Digital Media Summit 2015 Caters To Rockstars

Posted by Rob Campbell on May 12th, 2015

For anyone who doesn’t know better, the Digital Media Summit held in the middle of Canadian Music Week on Thursday May 7th 2015 at the Sheraton Center in Toronto focuses on the plight of the modern musician.  The speakers and exhibitors at the show cater to music producers, publishers and creative content makers, as they work to protect their Intellectual Property Rights and yet still affect the largest mass distribution of their product.  The speakers at the show give nods to all attempts to redefine fame in an age when everyone can be famous.  The puzzle here is best expressed best by Seneca College in their business school marketing ad campaign that says simply, ‘make a million clicks matter’. Rob Campbell SMOJoe with Jennifer Levy Singer Sogwriter Here’s Rob Campbell the Smojoe (and author this article) in the breakfast line with rock & roll Singer Songwriter Jennifer Levy who is a country girl from Western Canada eager to build her own fan base and become her own recording company and music marketing team. DMS is a billed as a forum to discuss all forms of digital media, but because there are so many musicians and band managers in town for shows related to Canadian Music Week, the trade show vendors and celebrity speakers all like to reference the state of the music industry in their talks. Unlike other tech conferences, DMS is filled with rock & rollers like Jenn and Norelle French of The Starved with whom I spent most of the afternoon. sennhieiser microphones for discriminating musiciansSennheiser microphones were set up just inside the front door of the trade show and their business director Nick Mandiliaras was on hand to answer questions and  give product demonstrations. Their display was decidedly old school and this probably brought some comfort to the older musicians seeking something familiar in the Digital Age. Stingray Music set up a display for ALL GOOD VIBES which has made them a leading provider of music products and services available on TV, Web, mobile and commercial settings.  They were set up at the bottom or the stairs making music for the show and their sign says they offer, ‘the best music experiences for every moment and mood in your life.’ Seneca College has a prodigious music theory and performance program that produces well over a hundred talented musicians each year. Once again this school was well represented with faculty and students distributing free recordings.  Dylan Hennessy was personally dispensing copies of IMP 19, a music compilation to which he contributed a track called Bevdale Road.  Lisa Nicole the country music pop star was at the show in advance of her own performance at the Cadillac Lounge on Queen St West on Saturday May 9th, a sold out show. zippoRobert Hutton the Executive Director of the CMPA, the Canadian Music Publishers Association was present to share his vision of Canada resuming its place as a preeminent pop star producing nation.  The sentiment shared by Jamie Moffat the Director of Business Development at who has developed technology that enables broadcasters to make the most of their on-air content with revolutionary streaming technology (HTTP live streaming) which is easy-to-use and allows instant podcasting and social media sharing. The company offers an array of reliable, low-maintenance live streaming products on their website. Low tech product vendors like Zippo lighters  are part of Canadian music industry landscape and have been for eighty years.. Founded in 1933, the company is eighty two years old, and in June 2012 they manufactured their 500,000,000th Zippo lighter. At DMS the booth attendant told me that one in five Zippo customers is a collector.  Above is their phone app which is an image of a Zippo lighter on screen, so even if you don’t have the iconic butane lighter you can still hold one up at rock concerts during Canadian Music Week – brilliant. Digital Media Summit recruited an impressive array of speakers, panelists and interactive workshops. Many of the speakers were discussing the emergence of Spotify and some had good things to say but mostly people were dreading the rise of an oligarch in this space. 640x400xnetloid_google-goes-after-spotify-640x400.jpg,qf853b0.pagespeed.ic.WcDhQsCstDMusic streaming service Spotify is very near a deal to close $400 million of new funding from sources including Goldman Sachs and Abu Dhabi’s sovereign wealth fund, the Wall Street Journal reports. This would value Spotify at $8.4 billion. The new valuation would be double that of rival streaming service Pandora, which has a market capitalization of around $3.5 billion. This news comes just months after it was reported that Spotify was looking for as much as $500 million in new venture funding. This funding would be a strategic move for Spotify, beset as it will soon be by competitors like Apple’s rumored Beats music service and the just-relaunched Tidal, bought by rapper and business mogul Jay Z recently.   YIQYAQ (a personalized online radio community), (a Last.FM/Twitter mashup) and (a chart remixing site) on the rise, no-one could deny that the way we consume our favourite tunes has become inextricable with our online lives. MySpace is increasingly seen as the Avril Lavigne of social networks: outgrown by its audience. Saul Colt Word of Mouth Marketing Agency with his Business Manager Depending on who you listen to, social media is either the death or the resurrection of the music industry . The Digital Media Summit embraces the phenomenon of course and encourages early adopters and offers insights into advanced marketing strategy.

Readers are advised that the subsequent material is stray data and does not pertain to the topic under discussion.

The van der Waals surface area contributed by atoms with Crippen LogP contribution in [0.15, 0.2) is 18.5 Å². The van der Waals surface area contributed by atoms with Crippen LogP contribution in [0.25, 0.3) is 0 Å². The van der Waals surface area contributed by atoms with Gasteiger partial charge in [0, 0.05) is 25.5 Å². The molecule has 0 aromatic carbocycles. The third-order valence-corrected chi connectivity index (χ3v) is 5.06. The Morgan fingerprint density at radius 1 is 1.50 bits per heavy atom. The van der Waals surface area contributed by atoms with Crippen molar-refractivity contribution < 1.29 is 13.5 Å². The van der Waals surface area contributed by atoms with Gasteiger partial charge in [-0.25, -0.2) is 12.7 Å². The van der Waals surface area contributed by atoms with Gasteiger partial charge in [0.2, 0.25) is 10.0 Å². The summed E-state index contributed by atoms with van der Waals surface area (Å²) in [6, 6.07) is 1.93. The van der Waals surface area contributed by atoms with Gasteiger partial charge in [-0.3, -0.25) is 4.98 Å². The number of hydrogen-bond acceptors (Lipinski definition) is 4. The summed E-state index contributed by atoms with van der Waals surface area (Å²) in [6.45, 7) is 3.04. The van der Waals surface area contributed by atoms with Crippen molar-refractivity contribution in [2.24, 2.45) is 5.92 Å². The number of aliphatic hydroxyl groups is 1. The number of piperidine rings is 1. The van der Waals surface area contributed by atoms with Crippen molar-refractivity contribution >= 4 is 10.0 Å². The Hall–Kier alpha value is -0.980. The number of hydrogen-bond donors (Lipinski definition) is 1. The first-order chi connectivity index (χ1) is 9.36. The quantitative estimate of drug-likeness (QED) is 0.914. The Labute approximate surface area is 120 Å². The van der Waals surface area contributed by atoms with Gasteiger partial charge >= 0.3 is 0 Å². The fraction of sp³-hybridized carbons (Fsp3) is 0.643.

Word of Mouth Experts Gathered at the 2015 Digital media Summit

But is the hype around bands using social media to amplify Word of Mouth for rack bands really justified? Does the WOM ‘ social media platforms’ that connect fans with bands actually translate into more direct sales? The death of MySpace could also signify that WoM is really not that important…? Ted Cohen seemed rather critical of Spotify in his talk with Brian Solis the Principal Analyst at Alimeter Group, and author of What’s the Future of Business? came on stage with Ted Cohen early in the morning to discuss how ‘Its Time to Move on to Social Media 2.0’. That title attracted lots of people in the music industry who are always seeking the next big platform to dominate and ‘growth hack’.  But Brian sees the rise of this power player as something distorting the landscape even further, a new monster to take down by a smaller smarter cheaper or just simply better service that rises when Spotify becomes uncool. Saul Colt. a Word of Mouth marketing expert, with his office manager before speaking on a panel about WoM for musicians. Saul offered his own insights into what makes something new and cool for kids, and what venture capitalists should look for when trying to find the next big thing. You can read more stories about the Digital Media Summit on Facebook, and tweet to them @DMS_Summit. The hashtag is #DMS2015.